The Alaska’s Fair Share Initiative became Ballot Measure 1. Ballot Measure 1 tried to end barrel credits on just three legacy oil fields which Alaskans own in common; limit deductions to the costs of producing oil from these three legacy fields; increase production tax rates modestly to less than the average tax for the past three decades; and increase transparency so Alaskans would know how our legacy fields were performing. These were good concepts at $40 per barrel oil and are great concepts at $60 to $70 per barrel of oil.
Even Joe Marushack, recent former president of ConocoPhillips Alaska, told legislators, businesspeople and Alaskans last October 2020, when oil prices were close to $40, about what would happen if Ballot Measure 1 passed: It “would not effect” regular operations at these three legacy fields.
No legislator, Democrat or Republican, nor the governor, should continue to ignore the truths of Alaska oil production:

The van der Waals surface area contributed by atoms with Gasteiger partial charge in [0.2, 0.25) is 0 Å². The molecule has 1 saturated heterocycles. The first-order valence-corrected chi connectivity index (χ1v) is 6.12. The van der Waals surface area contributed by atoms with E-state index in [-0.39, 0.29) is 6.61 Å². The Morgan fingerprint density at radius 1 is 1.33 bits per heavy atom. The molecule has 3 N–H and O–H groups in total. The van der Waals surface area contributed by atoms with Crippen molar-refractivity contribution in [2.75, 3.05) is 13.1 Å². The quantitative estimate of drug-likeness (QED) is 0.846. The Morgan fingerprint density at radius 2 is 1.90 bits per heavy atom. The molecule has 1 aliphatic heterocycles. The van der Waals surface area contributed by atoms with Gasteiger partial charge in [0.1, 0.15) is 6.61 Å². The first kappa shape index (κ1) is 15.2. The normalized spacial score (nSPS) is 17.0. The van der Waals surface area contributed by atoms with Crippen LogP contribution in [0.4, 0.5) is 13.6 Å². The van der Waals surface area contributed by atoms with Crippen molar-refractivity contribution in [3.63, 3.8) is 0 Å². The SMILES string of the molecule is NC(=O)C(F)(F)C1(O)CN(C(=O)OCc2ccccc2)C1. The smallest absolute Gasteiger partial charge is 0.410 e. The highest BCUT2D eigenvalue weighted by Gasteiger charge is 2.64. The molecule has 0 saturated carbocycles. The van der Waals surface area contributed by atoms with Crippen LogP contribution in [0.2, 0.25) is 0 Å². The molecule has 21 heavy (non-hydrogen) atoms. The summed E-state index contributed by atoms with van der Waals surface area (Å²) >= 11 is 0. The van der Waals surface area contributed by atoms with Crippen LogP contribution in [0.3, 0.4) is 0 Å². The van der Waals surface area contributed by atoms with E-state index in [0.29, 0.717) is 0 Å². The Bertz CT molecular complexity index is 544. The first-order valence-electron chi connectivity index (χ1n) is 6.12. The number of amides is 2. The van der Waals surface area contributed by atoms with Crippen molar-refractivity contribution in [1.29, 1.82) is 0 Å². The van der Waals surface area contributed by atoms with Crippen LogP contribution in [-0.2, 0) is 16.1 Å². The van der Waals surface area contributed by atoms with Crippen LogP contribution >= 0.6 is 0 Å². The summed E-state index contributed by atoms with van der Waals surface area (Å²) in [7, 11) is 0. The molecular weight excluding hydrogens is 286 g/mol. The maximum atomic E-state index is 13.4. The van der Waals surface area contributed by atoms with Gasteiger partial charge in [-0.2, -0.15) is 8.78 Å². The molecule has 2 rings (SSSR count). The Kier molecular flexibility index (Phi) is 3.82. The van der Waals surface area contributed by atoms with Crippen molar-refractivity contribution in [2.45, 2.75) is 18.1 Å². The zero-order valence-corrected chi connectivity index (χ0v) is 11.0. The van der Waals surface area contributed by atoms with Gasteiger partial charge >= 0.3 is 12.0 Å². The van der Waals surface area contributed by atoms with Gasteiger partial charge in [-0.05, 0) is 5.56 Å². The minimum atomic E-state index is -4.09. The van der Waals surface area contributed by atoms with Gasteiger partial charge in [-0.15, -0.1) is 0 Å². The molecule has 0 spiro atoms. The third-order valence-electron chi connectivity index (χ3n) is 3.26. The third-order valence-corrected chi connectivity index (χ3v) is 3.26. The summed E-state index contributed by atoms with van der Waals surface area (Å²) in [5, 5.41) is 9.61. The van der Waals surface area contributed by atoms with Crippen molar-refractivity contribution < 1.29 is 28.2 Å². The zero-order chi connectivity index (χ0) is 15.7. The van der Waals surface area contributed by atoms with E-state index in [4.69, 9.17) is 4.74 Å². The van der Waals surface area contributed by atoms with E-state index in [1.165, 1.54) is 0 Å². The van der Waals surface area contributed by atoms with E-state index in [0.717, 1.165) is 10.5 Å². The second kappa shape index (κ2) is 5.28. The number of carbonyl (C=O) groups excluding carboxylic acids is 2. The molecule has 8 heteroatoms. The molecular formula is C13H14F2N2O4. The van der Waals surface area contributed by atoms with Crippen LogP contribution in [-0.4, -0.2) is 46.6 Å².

• Our three major fields are low-cost fields. The Department of Revenue reports the costs associated with producing oil from the Prudhoe Bay Unit, or PBU, and transporting it to the West Coast are $25-$28 per barrel.
• Decreasing our revenues from the PBU resulted in less capital being invested in the PBU, fewer jobs and less revenue to Alaska.
• Increasing our revenues from the PBU would result in no effect to the operation of the PBU and increased revenue to Alaska.
Despite these facts, Alaska is now getting less than half of the value of our oil compared with other major oil producing states — 12.5% in royalties compared with 25% for other states and 4% in production taxes compared with 10% for other states.